For expanding stores on undeveloped grocery market areas
For launching new products
For research and development
To cover the cost
Why Tesco raising finance
The newspaper article explain the plans about Tesco expansion of superstores.
"Tesco plans huge expansion of superstores"
The key sources of finance that Tesco use:
Sale and lease back deal:
Sale and lease back deal of the assets- This is a source of finance where companies can use the assets for most of its useful economic life for regular lease payments and has the option to buy or return back at the end of the term to its owners.
Assets can be used as if it was owned.
More cheaper form of financing than a loan to buy an asset.
Often have the option to buy or return back to its owners at the end of the term.
Must pay to maintain and repair the asset.
Sometimes the cost for repairing the value exceeds the value of the asset.
Assets are never owned at the end of the lease.
In this article, we have found how Tesco and HSBC raised their finance through sale and lease back deal. This is a key source of finance because large firms can benefit it a cheaper form of financing to buy the asset.
"Tesco agrees sale and leaseback deal"
Tesco has raised more than £950 million after agreeing a sale and lease back deal for 41 of its stores. Britain's biggest supermarket chain said that the deal was a part of on going programme to release value from its UK property portfolio, with stores averaging a net yield of 4.9 percent. In completing the deal, Tesco is following a number of other companies in realising the value of property states by selling to investors and agreeing and agreeing to lease them back on a long term basis. Last year, HSBC made several hundred million pounds after financing the buyout of its London headquarters before selling the building again for a higher price when the original buyer ran into difficulties.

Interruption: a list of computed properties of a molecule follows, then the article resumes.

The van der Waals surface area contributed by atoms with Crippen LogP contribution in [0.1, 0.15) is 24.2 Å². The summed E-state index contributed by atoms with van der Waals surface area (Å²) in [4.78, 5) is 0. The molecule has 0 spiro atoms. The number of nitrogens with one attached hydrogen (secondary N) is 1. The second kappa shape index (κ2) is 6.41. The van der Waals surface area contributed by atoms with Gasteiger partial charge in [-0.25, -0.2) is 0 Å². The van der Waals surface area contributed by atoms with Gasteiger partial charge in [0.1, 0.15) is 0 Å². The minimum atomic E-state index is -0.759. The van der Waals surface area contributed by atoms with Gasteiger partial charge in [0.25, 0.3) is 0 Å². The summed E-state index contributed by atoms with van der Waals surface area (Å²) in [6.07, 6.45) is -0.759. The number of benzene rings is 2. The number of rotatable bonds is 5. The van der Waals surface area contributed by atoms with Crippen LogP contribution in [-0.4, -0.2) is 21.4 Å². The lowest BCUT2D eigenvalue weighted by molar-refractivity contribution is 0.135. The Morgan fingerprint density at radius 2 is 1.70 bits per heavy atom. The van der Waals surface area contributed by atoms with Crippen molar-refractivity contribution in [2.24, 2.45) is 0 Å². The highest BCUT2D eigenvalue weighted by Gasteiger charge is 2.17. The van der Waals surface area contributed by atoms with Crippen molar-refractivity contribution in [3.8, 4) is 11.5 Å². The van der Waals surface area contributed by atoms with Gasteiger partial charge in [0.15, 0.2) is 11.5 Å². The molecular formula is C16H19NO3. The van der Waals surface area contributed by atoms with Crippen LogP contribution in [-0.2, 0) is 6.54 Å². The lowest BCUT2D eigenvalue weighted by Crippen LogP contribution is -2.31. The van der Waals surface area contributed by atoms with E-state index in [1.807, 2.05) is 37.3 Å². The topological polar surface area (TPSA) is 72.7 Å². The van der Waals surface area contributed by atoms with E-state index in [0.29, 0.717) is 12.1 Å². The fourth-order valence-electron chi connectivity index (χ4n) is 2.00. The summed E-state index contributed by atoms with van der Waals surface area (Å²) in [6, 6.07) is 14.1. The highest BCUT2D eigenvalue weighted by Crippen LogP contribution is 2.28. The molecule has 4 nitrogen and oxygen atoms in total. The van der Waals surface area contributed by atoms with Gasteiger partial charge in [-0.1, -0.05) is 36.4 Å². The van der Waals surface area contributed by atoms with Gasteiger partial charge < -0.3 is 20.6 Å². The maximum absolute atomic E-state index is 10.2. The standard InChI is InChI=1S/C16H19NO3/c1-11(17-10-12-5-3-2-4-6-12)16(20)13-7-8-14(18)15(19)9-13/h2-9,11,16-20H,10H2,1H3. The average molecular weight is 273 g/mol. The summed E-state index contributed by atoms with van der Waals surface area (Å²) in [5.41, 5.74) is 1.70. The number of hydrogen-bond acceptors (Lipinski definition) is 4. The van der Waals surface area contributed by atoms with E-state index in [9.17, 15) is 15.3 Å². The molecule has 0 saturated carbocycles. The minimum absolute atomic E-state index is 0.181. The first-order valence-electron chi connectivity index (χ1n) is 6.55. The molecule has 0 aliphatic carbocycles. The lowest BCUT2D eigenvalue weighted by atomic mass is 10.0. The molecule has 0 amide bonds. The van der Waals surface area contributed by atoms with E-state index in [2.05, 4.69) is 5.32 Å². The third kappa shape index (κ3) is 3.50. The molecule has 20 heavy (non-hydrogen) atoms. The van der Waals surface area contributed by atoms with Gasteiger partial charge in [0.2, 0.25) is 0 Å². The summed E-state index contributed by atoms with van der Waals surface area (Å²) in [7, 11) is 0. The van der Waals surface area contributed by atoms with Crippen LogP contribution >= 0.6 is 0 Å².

Share capital - These are funds raised by issuing shares in return for cash or other considerations.Â The amount of share capital Tesco has can change over time because each time Tesco sells new shares to the public in exchange for cash, the amount of share capital will increase. Share capital can be composed of both common and preferred shares.
Authorised Share Capital is also referred to, at times, as registered capital. This is the total of the share capital which a limited company is allowed (authorized) to issue to its shareholders.
Issued Share Capital is the total of the share capital issued to shareholders.
Called up Share Capital is the total amount of issued capital for which the shareholders are required to pay.
Paid up Share Capital is the amount of share capital paid by the shareholders.
Other sources of finance you could use to start up a business:
Bank loan - This is where you borrow from the bank for a period of time and then you pay it back with interest.
Personal Savings - This is your own money which you have saved up and might have to use if you can't persuade anyone to lend you the money to invest in the business.
Share issue -